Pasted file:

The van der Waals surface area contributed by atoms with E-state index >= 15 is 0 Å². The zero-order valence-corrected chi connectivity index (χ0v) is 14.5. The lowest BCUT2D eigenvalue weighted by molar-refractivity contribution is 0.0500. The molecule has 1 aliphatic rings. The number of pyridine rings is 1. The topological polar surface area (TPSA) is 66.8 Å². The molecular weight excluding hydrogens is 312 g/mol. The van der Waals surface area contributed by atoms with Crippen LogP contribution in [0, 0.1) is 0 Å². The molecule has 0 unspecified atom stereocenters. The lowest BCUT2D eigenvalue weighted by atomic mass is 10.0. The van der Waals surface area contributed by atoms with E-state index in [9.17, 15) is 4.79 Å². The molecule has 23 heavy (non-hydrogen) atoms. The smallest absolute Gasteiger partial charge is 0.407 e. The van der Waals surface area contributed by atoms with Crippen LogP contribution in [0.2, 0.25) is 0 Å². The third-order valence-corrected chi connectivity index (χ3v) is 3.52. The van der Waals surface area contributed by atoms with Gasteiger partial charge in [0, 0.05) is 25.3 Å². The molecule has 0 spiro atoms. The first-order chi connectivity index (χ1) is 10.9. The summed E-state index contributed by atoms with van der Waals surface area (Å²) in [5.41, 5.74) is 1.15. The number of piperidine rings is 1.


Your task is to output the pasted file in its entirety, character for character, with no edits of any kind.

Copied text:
The van der Waals surface area contributed by atoms with E-state index >= 15 is 0 Å². The zero-order valence-corrected chi connectivity index (χ0v) is 14.5. The lowest BCUT2D eigenvalue weighted by molar-refractivity contribution is 0.0500. The molecule has 1 aliphatic rings. The number of pyridine rings is 1. The topological polar surface area (TPSA) is 66.8 Å². The molecular weight excluding hydrogens is 312 g/mol. The van der Waals surface area contributed by atoms with Crippen LogP contribution in [0, 0.1) is 0 Å². The molecule has 0 unspecified atom stereocenters. The lowest BCUT2D eigenvalue weighted by atomic mass is 10.0. The van der Waals surface area contributed by atoms with E-state index in [9.17, 15) is 4.79 Å². The molecule has 23 heavy (non-hydrogen) atoms. The smallest absolute Gasteiger partial charge is 0.407 e. The van der Waals surface area contributed by atoms with Crippen LogP contribution in [0.2, 0.25) is 0 Å². The third-order valence-corrected chi connectivity index (χ3v) is 3.52. The van der Waals surface area contributed by atoms with Gasteiger partial charge in [0, 0.05) is 25.3 Å². The molecule has 0 spiro atoms. The first-order chi connectivity index (χ1) is 10.9. The summed E-state index contributed by atoms with van der Waals surface area (Å²) in [5.41, 5.74) is 1.15. The number of piperidine rings is 1.